The banks of the Yarra are a major drawcard for residents and tourists alike. From the 1980s, extensive cleaning, replanting and developing have created a new urban precinct with admirably natural features. During the rest of the 20th Century, the river was notorious for the detritus of industry and the pollution of suburban runoff. Now, fresh beds of wetland plants line the river’s edge; swans, egrets and cormorants call and fly from the nearby refuges of Herring Island and the Botanic Gardens; rubbish traps collect the worst of the upstream spillage.

The thing is, these natural features aren’t very natural at all. The shaping of the Yarra – widening, straightening, grading – has led to a much more stable river course than what was originally present. Water from storms is filtered and driven into the bay along bluestone-lined banks. Upriver, dams and weirs keep the catchment rains and spring snowmelt in check as they tumble out of the mountains above the Yarra Valley. Nowadays, it takes the heaviest downpours to show unsuspecting people just how the landscape originally functioned.

Journalist Neville Bowler's iconic photo of the Elizabeth Street flood.   Image: Neville Bowler

Journalist Neville Bowler's iconic photo of the Elizabeth Street flood. Image: Neville Bowler

A winter flooding in 2014 saw the river leave its banks behind and inundate waterfront businesses, saturating social media with images and stories. Cultural memory recalled a similar event, when the tributary creek sealed beneath Elizabeth Street spectacularly resurfaced in 1972 after heavy rains – perhaps the first time that many were given cause to consider the reason for the street’s low-lying topography.

Before European alteration, however, these events would not have been isolated quirks. The floodplain of the Yarra and Maribyrnong Rivers is home to an ecosystem that thrived on annual deluges, with the iconic river redgums (Eucalyptus camaldulensis) requiring spring floods to stay healthy. Each year, thawing snowfields would deliver a torrent of water through the Yarra Valley (its own floodplain now the location of fertile vineyards) down to Port Phillip Bay, recharging the soil and enriching those extensive wetlands of which Albert Park Lake is one final remnant. There is also evidence from other Australian sites that this cycle can prevent salinity from building up in the soil, having a direct impact on which plants could grow in the area and which animals could reside.

Floodplains rely on variability to maintain a patchwork of ecosystems, both temporally and spatially. Australia’s climate creates an especially changeable environment, with low rainfall leaving many parts of the region dry through the majority of the year. Their occasional submersion led to an eruption of germinating seeds and rapid new growth. Closer to the river, the more stable water supply allowed softer plants to grow and encouraged amphibians and birds. In contrast, the unchanging conditions of modern engineering favour some groups while stressing others, and can eventually lead to a loss of biodiversity.

Apart from the regulation of flow, other changes have affected the vegetation along the riverbanks as well. The slow-flowing surface of the river is undercut by a wedge of heavy salt water from Port Phillip, creating a saline gradient that runs well upriver. Unexpectedly, this common estuary pattern has only made a relatively recent appearance in the Yarra’s dynamic. It’s been that way since the 1880s, when a natural ford damming the Yarra downstream of Queen Street was blasted away to build the bridge that still stands.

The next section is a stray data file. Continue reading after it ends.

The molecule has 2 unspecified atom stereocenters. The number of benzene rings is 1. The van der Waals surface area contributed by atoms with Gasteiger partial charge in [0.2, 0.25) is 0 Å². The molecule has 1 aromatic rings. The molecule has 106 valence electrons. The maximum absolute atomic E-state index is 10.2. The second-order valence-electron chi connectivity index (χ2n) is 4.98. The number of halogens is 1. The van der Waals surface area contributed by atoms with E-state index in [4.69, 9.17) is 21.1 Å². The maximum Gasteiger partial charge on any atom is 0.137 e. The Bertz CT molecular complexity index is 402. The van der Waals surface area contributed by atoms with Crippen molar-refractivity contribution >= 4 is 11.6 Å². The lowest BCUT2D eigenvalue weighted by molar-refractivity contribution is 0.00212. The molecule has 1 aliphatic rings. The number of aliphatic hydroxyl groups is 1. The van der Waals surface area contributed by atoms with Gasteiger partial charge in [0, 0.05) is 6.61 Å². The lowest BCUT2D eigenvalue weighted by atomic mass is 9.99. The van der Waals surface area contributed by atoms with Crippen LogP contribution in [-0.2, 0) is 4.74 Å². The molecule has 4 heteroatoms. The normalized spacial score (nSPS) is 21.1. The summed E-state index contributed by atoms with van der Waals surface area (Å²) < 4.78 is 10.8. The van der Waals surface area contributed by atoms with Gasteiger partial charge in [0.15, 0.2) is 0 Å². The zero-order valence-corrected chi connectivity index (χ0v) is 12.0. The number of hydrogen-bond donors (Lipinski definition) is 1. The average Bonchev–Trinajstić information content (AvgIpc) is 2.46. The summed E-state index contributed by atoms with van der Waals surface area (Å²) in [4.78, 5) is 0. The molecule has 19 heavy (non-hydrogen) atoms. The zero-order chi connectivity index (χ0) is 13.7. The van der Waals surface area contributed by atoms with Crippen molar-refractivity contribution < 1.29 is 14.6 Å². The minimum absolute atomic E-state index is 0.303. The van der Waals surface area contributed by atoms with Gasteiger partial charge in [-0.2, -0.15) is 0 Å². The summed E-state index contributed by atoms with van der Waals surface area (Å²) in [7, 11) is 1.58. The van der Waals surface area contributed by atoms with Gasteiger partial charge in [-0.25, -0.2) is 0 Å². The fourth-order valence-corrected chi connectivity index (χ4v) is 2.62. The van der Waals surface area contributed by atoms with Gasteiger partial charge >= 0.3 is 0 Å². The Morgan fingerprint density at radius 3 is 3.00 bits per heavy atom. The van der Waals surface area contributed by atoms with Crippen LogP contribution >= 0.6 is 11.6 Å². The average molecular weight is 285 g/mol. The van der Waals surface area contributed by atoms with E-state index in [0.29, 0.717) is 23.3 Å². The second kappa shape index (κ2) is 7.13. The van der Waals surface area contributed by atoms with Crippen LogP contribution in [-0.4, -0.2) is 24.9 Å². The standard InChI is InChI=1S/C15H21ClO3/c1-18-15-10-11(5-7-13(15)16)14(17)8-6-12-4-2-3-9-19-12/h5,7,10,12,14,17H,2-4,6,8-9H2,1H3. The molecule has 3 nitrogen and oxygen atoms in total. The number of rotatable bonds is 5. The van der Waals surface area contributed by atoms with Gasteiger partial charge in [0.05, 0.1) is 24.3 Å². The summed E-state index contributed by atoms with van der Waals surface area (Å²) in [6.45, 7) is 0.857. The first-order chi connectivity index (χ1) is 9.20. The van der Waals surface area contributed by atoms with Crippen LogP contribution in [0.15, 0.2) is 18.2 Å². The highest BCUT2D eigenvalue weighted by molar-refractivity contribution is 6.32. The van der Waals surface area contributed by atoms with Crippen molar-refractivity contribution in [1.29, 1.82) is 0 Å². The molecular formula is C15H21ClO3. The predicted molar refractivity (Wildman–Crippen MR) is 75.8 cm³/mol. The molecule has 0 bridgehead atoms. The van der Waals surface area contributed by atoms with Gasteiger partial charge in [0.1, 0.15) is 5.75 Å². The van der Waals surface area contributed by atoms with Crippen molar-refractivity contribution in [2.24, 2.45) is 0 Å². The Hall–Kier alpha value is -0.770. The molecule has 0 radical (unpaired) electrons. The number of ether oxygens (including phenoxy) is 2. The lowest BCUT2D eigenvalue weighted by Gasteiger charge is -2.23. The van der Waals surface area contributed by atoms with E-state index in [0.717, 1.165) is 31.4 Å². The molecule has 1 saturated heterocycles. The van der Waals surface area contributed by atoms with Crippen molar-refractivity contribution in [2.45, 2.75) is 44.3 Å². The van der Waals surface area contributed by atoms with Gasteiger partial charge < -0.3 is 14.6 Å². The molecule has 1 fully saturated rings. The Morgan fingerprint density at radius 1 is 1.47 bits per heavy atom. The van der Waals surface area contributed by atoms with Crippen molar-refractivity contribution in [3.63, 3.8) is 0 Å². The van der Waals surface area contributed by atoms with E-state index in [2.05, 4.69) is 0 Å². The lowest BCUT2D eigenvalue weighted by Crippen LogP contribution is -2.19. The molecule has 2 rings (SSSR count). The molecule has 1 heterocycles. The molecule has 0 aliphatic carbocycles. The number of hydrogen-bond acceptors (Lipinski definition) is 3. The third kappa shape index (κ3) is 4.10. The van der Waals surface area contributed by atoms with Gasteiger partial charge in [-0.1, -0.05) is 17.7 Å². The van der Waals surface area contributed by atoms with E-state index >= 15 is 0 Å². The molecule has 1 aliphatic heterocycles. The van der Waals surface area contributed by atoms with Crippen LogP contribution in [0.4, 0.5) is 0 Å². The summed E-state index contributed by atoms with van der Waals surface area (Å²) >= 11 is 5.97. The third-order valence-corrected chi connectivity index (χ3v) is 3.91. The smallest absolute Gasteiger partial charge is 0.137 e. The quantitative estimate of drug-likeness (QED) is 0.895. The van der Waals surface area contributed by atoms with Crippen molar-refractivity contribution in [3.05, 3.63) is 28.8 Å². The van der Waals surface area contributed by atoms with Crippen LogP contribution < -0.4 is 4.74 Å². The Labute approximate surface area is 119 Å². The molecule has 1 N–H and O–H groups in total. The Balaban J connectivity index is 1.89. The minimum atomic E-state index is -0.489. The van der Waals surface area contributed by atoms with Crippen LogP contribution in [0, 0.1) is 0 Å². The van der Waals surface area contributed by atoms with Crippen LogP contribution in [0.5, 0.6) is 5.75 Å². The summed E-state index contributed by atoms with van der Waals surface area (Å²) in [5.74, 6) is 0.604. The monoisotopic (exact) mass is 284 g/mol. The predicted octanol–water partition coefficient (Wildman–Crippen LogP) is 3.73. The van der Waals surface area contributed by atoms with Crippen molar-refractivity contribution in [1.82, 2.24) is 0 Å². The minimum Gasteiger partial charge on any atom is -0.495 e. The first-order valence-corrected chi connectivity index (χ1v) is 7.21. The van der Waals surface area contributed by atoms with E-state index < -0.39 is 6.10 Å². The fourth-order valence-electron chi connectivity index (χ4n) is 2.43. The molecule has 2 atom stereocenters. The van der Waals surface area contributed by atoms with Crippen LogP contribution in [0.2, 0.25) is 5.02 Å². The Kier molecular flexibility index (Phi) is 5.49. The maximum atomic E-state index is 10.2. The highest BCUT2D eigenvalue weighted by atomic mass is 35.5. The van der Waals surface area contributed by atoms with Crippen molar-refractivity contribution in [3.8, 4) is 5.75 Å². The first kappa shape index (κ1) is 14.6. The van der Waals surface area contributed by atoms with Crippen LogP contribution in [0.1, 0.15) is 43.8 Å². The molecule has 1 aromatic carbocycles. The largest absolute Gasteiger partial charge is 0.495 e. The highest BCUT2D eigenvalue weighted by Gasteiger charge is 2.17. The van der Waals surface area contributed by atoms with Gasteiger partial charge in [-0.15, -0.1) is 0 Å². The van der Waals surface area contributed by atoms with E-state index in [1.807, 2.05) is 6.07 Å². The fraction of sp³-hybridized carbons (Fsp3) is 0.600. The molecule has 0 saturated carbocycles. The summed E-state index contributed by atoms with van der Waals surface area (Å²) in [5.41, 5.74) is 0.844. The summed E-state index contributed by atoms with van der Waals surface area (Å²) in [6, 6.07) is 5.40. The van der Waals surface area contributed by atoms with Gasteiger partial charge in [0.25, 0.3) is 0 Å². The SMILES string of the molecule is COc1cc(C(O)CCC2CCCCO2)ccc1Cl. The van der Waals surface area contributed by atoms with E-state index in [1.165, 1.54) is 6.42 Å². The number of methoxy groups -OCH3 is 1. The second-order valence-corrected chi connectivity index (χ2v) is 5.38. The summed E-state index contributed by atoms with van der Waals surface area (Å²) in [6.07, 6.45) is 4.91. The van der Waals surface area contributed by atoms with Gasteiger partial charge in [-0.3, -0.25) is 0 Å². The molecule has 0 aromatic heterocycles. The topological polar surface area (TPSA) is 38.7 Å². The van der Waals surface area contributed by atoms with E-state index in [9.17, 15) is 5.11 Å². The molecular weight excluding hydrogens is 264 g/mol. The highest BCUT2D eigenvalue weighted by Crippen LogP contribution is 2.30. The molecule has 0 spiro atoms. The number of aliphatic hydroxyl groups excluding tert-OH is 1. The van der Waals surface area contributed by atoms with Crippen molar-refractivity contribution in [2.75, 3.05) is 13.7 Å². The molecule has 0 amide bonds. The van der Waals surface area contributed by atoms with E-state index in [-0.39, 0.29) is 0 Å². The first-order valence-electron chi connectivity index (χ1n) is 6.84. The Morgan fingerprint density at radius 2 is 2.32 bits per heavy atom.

Historically, the river was completely bifurcated by this rock formation, to the great advantage of the Wurundjeri tribe who took care of the land. Freshwater from upriver was retained en masse, ensuring a secure drinking supply that was kept separate from the saltwater of the bay. Eels and other fish were abundant in the region, along with birds arriving for the same purpose. The ford, and the waterfall it created, would also become a pivotal component in the decision of European settlers to start building; the deep, wide basin drummed into the riverbed below the falls was ideal to be used as a turning circle for cargo ships visiting the new city.

A downriver view of the original Yarra course, with the rock wall visible in the centre.   Image: http://ergo.slv.vic.gov.au

A downriver view of the original Yarra course, with the rock wall visible in the centre. Image: http://ergo.slv.vic.gov.au

Changing the water from fresh to brackish meant that vegetation along the banks needed to cope with much higher amounts of salt, leading to community restructuring and a general reduction in quality. But while the upstream basin was significantly changed by saltwater mixing, it arguably couldn’t have been made much worse. Industries springing up in 19th Century Abbotsford and Collingwood, along with the suburbs encroaching along both banks, meant that an incredibly high level of sewage and commercial waste travelled directly into the river. At this point, the river was still being used as drinking water for the city, leading to chronic outbreaks of waterborne diseases. Continuous clean-up and revitalisation campaigns through the last century have improved matters, but the river still contains high levels of bacteria and heavy metals.

The unavoidable fact is that, like most metropolitan rivers in the 21st Century, the Yarra is at the mercy of the community around it. But it can also influence that community – as something so very visible in Melbourne, the river is uniquely positioned to remind us that our actions aren’t separate from the world around us. The new plantings along the riverbanks remind us that we can restore habitat if we try; the rubbish traps show us that waste removal doesn’t need to be complicated to work (as well as remind us to be more careful); the calling birds reward us by returning to the spaces we’ve made for them. As long as the river keeps flowing, it can be changed – one way or another.